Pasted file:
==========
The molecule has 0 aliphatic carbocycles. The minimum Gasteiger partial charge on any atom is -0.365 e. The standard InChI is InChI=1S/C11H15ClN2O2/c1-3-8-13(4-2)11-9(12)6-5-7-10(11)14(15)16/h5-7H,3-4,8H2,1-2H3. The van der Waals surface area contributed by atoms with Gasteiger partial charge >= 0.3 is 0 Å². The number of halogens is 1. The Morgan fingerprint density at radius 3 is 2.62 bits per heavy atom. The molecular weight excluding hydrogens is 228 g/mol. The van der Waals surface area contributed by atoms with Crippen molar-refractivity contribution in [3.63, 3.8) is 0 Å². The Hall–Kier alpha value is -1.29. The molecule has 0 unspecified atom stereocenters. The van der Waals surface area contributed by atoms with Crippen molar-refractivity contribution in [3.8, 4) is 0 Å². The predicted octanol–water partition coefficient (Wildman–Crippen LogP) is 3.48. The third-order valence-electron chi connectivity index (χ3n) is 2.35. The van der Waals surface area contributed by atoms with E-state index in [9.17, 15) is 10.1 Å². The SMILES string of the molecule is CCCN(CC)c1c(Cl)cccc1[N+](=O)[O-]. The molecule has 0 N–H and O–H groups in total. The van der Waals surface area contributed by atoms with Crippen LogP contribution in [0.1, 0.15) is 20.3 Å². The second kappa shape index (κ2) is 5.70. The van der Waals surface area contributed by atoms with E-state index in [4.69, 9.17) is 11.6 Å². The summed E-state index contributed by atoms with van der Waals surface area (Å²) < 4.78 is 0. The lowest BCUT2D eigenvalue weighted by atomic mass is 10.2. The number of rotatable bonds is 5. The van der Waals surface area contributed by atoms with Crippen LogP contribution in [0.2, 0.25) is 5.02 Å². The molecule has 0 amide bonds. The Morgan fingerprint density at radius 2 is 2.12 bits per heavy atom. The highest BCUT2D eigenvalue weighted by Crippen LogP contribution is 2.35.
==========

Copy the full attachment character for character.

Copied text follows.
The molecule has 0 aliphatic carbocycles. The minimum Gasteiger partial charge on any atom is -0.365 e. The standard InChI is InChI=1S/C11H15ClN2O2/c1-3-8-13(4-2)11-9(12)6-5-7-10(11)14(15)16/h5-7H,3-4,8H2,1-2H3. The van der Waals surface area contributed by atoms with Gasteiger partial charge >= 0.3 is 0 Å². The number of halogens is 1. The Morgan fingerprint density at radius 3 is 2.62 bits per heavy atom. The molecular weight excluding hydrogens is 228 g/mol. The van der Waals surface area contributed by atoms with Crippen molar-refractivity contribution in [3.63, 3.8) is 0 Å². The Hall–Kier alpha value is -1.29. The molecule has 0 unspecified atom stereocenters. The van der Waals surface area contributed by atoms with Crippen molar-refractivity contribution in [3.8, 4) is 0 Å². The predicted octanol–water partition coefficient (Wildman–Crippen LogP) is 3.48. The third-order valence-electron chi connectivity index (χ3n) is 2.35. The van der Waals surface area contributed by atoms with E-state index in [9.17, 15) is 10.1 Å². The SMILES string of the molecule is CCCN(CC)c1c(Cl)cccc1[N+](=O)[O-]. The molecule has 0 N–H and O–H groups in total. The van der Waals surface area contributed by atoms with Crippen LogP contribution in [0.1, 0.15) is 20.3 Å². The second kappa shape index (κ2) is 5.70. The van der Waals surface area contributed by atoms with E-state index in [4.69, 9.17) is 11.6 Å². The summed E-state index contributed by atoms with van der Waals surface area (Å²) < 4.78 is 0. The lowest BCUT2D eigenvalue weighted by atomic mass is 10.2. The number of rotatable bonds is 5. The van der Waals surface area contributed by atoms with Crippen LogP contribution in [0.2, 0.25) is 5.02 Å². The molecule has 0 amide bonds. The Morgan fingerprint density at radius 2 is 2.12 bits per heavy atom. The highest BCUT2D eigenvalue weighted by Crippen LogP contribution is 2.35.